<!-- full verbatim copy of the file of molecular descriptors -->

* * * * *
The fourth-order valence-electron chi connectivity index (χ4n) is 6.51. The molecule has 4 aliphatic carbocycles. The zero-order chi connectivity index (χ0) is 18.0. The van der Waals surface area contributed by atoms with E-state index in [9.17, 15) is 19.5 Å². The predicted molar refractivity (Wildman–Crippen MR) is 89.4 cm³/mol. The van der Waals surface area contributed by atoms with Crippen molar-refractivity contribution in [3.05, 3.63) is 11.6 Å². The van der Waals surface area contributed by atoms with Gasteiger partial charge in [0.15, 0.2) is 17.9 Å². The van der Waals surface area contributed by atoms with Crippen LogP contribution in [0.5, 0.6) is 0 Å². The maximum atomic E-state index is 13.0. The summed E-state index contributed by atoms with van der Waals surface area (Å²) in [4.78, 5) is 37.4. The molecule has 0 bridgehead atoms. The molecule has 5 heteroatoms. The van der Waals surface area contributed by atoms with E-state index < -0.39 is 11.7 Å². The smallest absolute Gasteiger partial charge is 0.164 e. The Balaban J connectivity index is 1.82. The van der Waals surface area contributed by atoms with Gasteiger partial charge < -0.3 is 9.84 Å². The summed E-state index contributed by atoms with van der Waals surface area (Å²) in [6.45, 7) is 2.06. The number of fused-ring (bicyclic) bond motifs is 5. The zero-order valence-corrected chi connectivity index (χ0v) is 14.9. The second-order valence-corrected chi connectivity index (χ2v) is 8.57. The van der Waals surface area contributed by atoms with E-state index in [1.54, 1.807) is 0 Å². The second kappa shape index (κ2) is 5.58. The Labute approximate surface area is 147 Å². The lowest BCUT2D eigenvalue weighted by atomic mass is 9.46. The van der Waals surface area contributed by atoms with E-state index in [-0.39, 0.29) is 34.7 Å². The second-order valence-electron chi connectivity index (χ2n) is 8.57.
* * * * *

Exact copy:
The fourth-order valence-electron chi connectivity index (χ4n) is 6.51. The molecule has 4 aliphatic carbocycles. The zero-order chi connectivity index (χ0) is 18.0. The van der Waals surface area contributed by atoms with E-state index in [9.17, 15) is 19.5 Å². The predicted molar refractivity (Wildman–Crippen MR) is 89.4 cm³/mol. The van der Waals surface area contributed by atoms with Crippen molar-refractivity contribution in [3.05, 3.63) is 11.6 Å². The van der Waals surface area contributed by atoms with Gasteiger partial charge in [0.15, 0.2) is 17.9 Å². The van der Waals surface area contributed by atoms with Crippen LogP contribution in [0.5, 0.6) is 0 Å². The maximum atomic E-state index is 13.0. The summed E-state index contributed by atoms with van der Waals surface area (Å²) in [4.78, 5) is 37.4. The molecule has 0 bridgehead atoms. The molecule has 5 heteroatoms. The van der Waals surface area contributed by atoms with E-state index < -0.39 is 11.7 Å². The smallest absolute Gasteiger partial charge is 0.164 e. The Balaban J connectivity index is 1.82. The van der Waals surface area contributed by atoms with Gasteiger partial charge < -0.3 is 9.84 Å². The summed E-state index contributed by atoms with van der Waals surface area (Å²) in [6.45, 7) is 2.06. The number of fused-ring (bicyclic) bond motifs is 5. The zero-order valence-corrected chi connectivity index (χ0v) is 14.9. The second-order valence-corrected chi connectivity index (χ2v) is 8.57. The van der Waals surface area contributed by atoms with E-state index in [1.54, 1.807) is 0 Å². The second kappa shape index (κ2) is 5.58. The Labute approximate surface area is 147 Å². The lowest BCUT2D eigenvalue weighted by atomic mass is 9.46. The van der Waals surface area contributed by atoms with E-state index in [-0.39, 0.29) is 34.7 Å². The second-order valence-electron chi connectivity index (χ2n) is 8.57.